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Anything you wish you knew before starting Field Training?

Discussion in 'EMS Lounge' started by Foxem, May 15, 2018.

  1. Foxem

    Foxem Forum Probie

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    I'll be getting my FTO assigned to me here shortly and I wanted to know if there was any advice you guys could give me that might not be to obvious; or anything you would have done differently. As of right now, I'm just going into it with an open mind and a few hours of studying my response area. I know I won't be an expert at anything by any means, but any tips would be appreciated. Thanks guys!
     
  2. DrParasite

    DrParasite The fire extinguisher is not just for show

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    you don't know anything. let them show you everything. do whatever they say, even if you know a better way. Don't question anything, they are the FTO, so whatever they say gooes. They know all, and you need their approval to get released to practice. Once you get cleared, than you can function as an EMT.

    Accept that there are some really bad FTOs in EMS; do whatever you need to do in order to complete your FTO time
     
    Gurby likes this.
  3. mgr22

    mgr22 Forum Asst. Chief

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    I agree with DrParasite. I'll just add that you're expected to know the classroom basics, so it's ok to start by doing things the way you were taught. Just be ready and willing to adjust from the way you think things ought to be to the way things really are at your job.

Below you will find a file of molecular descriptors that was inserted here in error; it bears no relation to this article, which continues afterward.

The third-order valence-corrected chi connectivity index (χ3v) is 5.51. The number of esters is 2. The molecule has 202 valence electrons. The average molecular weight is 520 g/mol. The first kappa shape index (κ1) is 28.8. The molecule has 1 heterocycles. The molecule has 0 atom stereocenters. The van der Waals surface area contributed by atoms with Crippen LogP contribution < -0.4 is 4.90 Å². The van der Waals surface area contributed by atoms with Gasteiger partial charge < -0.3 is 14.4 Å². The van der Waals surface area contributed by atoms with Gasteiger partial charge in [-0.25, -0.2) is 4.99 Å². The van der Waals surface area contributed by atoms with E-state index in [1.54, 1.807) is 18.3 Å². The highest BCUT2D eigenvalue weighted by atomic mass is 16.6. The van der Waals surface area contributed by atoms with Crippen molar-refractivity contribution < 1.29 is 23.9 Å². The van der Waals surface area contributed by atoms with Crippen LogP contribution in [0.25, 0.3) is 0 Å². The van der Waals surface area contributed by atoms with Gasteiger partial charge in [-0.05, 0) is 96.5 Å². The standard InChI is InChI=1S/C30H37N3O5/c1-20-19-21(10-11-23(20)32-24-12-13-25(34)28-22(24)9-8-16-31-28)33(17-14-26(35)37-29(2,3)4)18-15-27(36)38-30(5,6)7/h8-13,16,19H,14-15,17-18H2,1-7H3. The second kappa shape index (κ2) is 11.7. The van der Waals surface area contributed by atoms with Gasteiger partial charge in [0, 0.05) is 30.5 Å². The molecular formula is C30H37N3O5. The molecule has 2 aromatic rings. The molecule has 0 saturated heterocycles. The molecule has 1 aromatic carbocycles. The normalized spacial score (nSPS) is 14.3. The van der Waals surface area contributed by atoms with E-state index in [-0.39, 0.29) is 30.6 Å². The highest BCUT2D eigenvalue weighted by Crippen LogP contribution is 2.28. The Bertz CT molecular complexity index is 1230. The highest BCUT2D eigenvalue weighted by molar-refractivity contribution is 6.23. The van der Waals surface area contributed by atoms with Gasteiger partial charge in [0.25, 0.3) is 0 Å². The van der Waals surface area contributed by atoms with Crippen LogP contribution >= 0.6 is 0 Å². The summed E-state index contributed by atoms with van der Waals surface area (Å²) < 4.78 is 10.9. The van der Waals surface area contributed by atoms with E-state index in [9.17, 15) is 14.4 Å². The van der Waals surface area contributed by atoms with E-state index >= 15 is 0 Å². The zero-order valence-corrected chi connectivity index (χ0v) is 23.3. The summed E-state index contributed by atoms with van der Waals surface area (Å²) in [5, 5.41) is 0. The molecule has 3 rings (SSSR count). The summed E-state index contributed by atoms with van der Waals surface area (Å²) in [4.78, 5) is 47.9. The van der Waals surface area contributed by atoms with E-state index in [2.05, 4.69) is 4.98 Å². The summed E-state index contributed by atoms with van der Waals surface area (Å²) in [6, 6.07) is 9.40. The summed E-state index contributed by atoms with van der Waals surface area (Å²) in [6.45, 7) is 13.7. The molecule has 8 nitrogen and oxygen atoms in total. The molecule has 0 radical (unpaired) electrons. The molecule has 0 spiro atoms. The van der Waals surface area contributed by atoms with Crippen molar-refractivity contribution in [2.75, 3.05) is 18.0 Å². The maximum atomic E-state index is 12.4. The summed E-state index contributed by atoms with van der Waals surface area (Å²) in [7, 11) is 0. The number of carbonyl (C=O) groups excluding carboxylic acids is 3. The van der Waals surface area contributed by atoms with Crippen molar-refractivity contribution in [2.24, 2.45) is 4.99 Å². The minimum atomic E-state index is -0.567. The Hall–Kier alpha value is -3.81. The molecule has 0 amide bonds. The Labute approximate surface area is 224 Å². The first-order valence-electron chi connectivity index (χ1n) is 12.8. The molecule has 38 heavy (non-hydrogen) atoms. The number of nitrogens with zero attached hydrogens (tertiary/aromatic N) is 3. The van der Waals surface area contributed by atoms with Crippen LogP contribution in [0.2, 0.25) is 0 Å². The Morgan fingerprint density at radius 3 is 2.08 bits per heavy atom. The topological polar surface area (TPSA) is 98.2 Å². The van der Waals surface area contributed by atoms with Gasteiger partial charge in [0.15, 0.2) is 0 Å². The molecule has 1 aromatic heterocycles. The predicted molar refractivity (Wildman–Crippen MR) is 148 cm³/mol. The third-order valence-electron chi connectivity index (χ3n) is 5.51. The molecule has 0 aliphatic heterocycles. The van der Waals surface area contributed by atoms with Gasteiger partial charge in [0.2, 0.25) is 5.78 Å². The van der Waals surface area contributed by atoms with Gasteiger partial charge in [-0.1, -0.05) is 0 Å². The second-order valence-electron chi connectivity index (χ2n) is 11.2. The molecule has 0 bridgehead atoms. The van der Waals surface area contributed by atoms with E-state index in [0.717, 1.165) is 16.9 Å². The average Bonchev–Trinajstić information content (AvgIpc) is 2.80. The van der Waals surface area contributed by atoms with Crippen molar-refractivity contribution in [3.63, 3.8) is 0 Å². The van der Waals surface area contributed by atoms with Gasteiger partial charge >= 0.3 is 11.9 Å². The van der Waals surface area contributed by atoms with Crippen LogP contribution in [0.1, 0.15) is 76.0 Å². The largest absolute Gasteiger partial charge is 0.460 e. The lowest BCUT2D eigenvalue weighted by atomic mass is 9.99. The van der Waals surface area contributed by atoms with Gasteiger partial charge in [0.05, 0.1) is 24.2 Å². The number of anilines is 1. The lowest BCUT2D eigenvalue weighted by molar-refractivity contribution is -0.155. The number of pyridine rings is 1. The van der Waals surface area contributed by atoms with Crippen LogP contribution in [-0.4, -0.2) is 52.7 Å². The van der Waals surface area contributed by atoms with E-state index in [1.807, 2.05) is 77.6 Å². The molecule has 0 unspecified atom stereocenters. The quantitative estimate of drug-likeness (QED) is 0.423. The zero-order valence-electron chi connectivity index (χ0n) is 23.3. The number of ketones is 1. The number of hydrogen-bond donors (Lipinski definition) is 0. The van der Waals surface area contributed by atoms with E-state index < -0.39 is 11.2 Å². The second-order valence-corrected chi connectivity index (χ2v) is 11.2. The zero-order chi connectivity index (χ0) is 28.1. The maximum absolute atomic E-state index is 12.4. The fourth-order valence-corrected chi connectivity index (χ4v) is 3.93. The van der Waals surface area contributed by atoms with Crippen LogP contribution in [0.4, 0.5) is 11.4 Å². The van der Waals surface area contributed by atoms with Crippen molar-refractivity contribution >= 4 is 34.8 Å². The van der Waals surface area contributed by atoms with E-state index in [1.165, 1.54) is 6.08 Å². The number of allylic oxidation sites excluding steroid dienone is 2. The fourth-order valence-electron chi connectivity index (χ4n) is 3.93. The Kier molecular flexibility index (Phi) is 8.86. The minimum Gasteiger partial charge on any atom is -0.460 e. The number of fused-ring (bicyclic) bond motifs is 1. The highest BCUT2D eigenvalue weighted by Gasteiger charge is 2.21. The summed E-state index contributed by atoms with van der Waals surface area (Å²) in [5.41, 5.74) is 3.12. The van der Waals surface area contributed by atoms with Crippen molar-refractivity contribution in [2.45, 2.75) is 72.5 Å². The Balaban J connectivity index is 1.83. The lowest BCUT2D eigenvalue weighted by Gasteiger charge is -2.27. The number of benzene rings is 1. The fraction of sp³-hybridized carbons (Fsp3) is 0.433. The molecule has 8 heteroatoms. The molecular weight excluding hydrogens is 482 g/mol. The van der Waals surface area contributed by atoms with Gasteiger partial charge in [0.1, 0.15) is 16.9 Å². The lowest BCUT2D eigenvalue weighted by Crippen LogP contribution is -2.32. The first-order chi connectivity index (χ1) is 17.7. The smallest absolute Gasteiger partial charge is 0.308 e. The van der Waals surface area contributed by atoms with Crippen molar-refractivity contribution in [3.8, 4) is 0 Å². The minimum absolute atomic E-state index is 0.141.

4. Lo2w

    Lo2w Forum Captain

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    Don't get lost, at least have a good idea of the major routes, how to get to your hospitals etc.

    "I know I can take x north and y east to get to this call, is there a better route you prefer?"

    I'd talk to them before the start of shift, get a feel for how they like to run calls and identify things you feel you need to work on.
     
  5. Gurby

    Gurby Forum Asst. Chief

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    Is this 911, IFT or a mix?
     
  6. Foxem

    Foxem Forum Probie

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    Its 911. My first shift is at night as well. Not sure if that's makes it more or less difficult than the day. No traffic should be nice though.

    I've been studying maps all day, thank you!
     
  7. Lo2w

    Lo2w Forum Captain

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    I moved for my 911 and luckily I'm good at reading maps and orienting myself. If you've got a good sense of direction and know pretty much how the streets run in your area it's pretty easy once you get some time in.

    A big one will be knowing where you can pick up the freeways if you use them to access hospitals.
     
  8. Gurby

    Gurby Forum Asst. Chief

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    First time on an ambulance and you're jumping in the deep end! :p

    Just be honest if you can't hear the BP. 2 hands on the stretcher at all times.
     
    Lo2w likes this.
  9. Lo2w

    Lo2w Forum Captain

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    If you can't hear the BP try to palpate one before admitting defeat.
     
    Gurby likes this.
  10. Foxem

    Foxem Forum Probie

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    I appreciated all the advice guys, the first shift went swimmingly!
     
  11. medichopeful

    medichopeful NRP, ICU RN, CCRN, CEN

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    I think it’s important to question your FTO if they are doing something you don’t understand, or is questionable. However, it’s best to do this in private.

    The one exception is a safety issue. Speak up if there is a chance someone can get hurt.
     
    Lo2w likes this.

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